Leixlip man’s escape from Libya

A Leixlip family was celebrating this week after Anthony Keegan got out of Libya safely in recent days.

A Leixlip family was celebrating this week after Anthony Keegan got out of Libya safely in recent days.

Anthony, who won a Leixlip Civic Award for his business achievements, was working with Mercury Engineering in the Benghazi area when the revolution there broke out.

On Monday evening last, February 28, delighted family and friends greeted him at Dublin airport after his plane landed around 5.30 p.m.

He and others managed to leave the country by boat and took a 24 hour journey to Athens.

But it was a stressful week for his wife, Susan, and family, since they got news of the difficulties on Saturday week last. It was a “very very bad week,” admitted Susan, who served as chairperson of the Leixlip ARCH club for over a decade, told the Leader at their home on Sunday.

As the rest of the country appeared to be counting votes, Susan, who was nominated for civic awards herself, was counting the minutes since she saw her husband.

Mercury was due to leave this Libyan location in March anyway and Anthony, a mechanical engineer, would have been due home then.

He arrived on a Greek ship in Athens at 5 a.m. On Sunday morning after a 23 hour sailing and was met by an Irish ambassador.

Susan said Anthony could hear gunfire from the Mercury compound in Benghazi.

She said Anthony got on well with the Libyan people and like them and was upset by the events.

He was not far from a local graveyard and there were hundreds of funerals on the weekend of 19/20/21 February.

The last time the family saw Anthony was when he left after Christmas on 5 January. It has been a hard year for him, she said. He misses home and Leixlip but, she added, he made many friends there and will find it hard to leave them also. “The Libyans are very nice people,” said Susan.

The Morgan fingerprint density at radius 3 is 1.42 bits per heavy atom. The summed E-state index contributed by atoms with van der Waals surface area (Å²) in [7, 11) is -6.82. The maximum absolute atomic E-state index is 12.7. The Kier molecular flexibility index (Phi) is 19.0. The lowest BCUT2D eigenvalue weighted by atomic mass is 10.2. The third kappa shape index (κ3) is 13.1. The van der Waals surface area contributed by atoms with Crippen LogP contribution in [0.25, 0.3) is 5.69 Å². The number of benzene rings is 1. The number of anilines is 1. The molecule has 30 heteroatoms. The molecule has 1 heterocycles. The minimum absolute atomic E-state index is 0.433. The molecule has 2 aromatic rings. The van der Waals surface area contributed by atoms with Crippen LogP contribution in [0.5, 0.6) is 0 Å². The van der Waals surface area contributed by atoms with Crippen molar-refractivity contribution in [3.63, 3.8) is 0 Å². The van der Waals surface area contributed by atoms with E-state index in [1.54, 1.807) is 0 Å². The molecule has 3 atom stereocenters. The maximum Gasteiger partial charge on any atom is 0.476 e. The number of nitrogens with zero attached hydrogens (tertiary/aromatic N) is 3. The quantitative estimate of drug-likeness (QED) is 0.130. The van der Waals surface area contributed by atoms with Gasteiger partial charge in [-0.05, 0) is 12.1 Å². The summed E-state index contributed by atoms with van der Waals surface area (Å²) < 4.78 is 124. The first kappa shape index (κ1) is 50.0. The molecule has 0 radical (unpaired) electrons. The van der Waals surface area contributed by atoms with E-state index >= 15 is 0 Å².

Anthony was advised by them to stay in the Mercury compound.

She said the company has been very good to Anthony and the other staff.

When the trouble broke during the week, she said, the family got a lot of help from Bernard Durkan TD, who was helpful with international contacts on their behalf. “He didn’t ask me for a vote,” she added.

Susan did comment on the fact that in the UK, the Prime Minister went on the television to talk about the situation in Libya but she did not see anyone doing that here. She was not impressed. “Anthony would not have been there if it was not for the state of the country,” she added.

Susan, who loves her job as a care assistant in St Raphael’s in Celbridge, said that Benghazi was a ten hour drive from Tripoli, the capitol of Libya, and the runway at the airport at Benghazi, had been damaged.

On Sunday, there was a lot of relief when Anthony called in from Athens, which he had reached by ship. He was booked into a very nice Athens hotel.

When Anthony arrived in on Monday evening, after flying via Frankfurt, one surprise waiting for him was the presence of his son, Gary, who had come over from Texas, where he is now living.